Education: Passed/Failed: Robert Robinson

Robert Robinson, 69, presents `Brain of Britain', `Ad Lib' and, also on Radio 4, the forthcoming `Conversations With Strangers'. His autobiography, `Skip All That', was published at the end of last year.

Brain of the form? At what used to be called an elementary school - a state primary - there were classes of 48 or 50 and I would come about 32nd, until I suddenly came third. Then I went on coming third or even first.

Secondary school? After taking what we called "the scholarship", I went to Raynes Park Grammar School. Although it was a state school, you paid four guineas a term, but not if you were poor. It looked exactly like the biscuit and fish-paste factories that surrounded it but the school song was written by WH Auden and the prizes were presented by TS Eliot.

A dead cert? At the school certificate [GCSE] I scored a glorious failure in an exam called practical maths, which was something to do with ladders leaning against walls. I was baffled and drew the diagrams very big to fill the space. Despite that, I got the best results for the exams in the school.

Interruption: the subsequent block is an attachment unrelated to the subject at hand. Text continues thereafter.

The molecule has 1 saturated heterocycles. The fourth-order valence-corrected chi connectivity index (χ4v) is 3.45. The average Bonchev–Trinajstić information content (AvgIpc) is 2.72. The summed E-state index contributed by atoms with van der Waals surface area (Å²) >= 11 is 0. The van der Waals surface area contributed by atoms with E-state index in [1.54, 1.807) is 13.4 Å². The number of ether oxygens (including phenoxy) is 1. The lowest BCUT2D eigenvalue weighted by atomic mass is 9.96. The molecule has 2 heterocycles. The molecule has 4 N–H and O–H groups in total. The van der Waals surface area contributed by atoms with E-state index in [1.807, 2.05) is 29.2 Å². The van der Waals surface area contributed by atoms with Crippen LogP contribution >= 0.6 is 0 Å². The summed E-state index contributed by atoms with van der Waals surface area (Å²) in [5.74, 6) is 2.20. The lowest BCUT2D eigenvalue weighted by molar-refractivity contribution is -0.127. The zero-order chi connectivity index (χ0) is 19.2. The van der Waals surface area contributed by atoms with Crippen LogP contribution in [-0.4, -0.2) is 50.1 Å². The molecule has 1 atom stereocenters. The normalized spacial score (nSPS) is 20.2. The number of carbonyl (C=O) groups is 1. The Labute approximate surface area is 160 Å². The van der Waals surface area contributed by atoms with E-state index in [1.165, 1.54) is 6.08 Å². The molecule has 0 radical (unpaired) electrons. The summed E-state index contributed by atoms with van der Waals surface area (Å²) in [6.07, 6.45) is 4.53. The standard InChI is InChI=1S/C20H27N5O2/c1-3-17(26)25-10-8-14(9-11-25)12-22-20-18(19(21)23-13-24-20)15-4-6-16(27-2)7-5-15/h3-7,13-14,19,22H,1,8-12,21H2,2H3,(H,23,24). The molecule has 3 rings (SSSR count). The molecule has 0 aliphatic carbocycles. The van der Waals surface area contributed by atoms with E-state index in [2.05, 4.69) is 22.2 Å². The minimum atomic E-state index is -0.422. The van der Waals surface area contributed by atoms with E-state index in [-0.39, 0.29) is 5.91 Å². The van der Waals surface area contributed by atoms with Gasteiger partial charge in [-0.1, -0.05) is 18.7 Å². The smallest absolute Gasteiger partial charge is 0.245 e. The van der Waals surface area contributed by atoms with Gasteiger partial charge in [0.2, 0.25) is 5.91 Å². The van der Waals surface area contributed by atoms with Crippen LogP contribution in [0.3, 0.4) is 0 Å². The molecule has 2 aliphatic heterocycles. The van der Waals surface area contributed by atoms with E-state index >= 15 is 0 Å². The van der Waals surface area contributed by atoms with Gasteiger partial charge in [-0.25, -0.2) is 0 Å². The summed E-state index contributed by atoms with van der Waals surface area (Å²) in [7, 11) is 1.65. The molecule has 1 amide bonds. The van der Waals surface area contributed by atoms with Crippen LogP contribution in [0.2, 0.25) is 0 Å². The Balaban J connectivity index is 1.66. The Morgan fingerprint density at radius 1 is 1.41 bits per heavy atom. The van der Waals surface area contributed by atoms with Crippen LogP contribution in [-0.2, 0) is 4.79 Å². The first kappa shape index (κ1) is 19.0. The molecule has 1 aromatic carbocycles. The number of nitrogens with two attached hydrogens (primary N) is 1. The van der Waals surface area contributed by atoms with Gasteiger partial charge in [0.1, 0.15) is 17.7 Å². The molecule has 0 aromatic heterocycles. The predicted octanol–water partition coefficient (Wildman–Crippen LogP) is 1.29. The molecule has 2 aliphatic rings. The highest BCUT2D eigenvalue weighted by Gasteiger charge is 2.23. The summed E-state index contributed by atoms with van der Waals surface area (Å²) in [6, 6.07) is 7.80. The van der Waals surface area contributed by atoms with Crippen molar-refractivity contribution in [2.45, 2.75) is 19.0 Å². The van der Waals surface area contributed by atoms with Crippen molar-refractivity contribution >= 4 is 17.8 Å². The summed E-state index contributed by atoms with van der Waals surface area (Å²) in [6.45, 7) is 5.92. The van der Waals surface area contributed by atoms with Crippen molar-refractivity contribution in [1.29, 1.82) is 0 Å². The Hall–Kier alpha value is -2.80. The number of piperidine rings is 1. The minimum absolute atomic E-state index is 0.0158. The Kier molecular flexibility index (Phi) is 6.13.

Honestly? I'm afraid I cheated in geography, tearing out the pages of my geography notebook and spreading them in front of me. I don't think I'd do it again, from fear of being caught. I remember a boy cheating in French and being marched out.

Higher thoughts? I sailed through higher certificate [A-levels] in history, French and English but they were all Bs and even now it makes me grind my teeth that I didn't get any As.

Brain of Oxford? When I arrived, I told a historian that I was reading English and he said, "Oh, I thought I'd do that in the evenings." He was as thick as a plank, too.

Finals? I got a respectable second. At the end of the first year there was a Shakespeare exam and, lo, two distinctions - the equivalent of a first - were awarded; Tony Richardson got one and I got the other. This was partly due to my borrowing the notes of an industrious undergraduate who had attended all the relevant lectures. He said, "I am honoured to have contributed to such a meritorious result." But had I, in improving my own chances, diminished his - like a vampire?

Oxfamous? I was editor of Isis. As an actor, I was no good but neither was anyone else. It was after midnight before I, as Perkin in Perkin Warbeck by John Ford, took my final bow and only a skeleton audience remained.

Glittering prizes? I've won a couple of prizes for Personality of the Year. The burglars stole the one from the Variety Club, after they'd been sick on the carpetn

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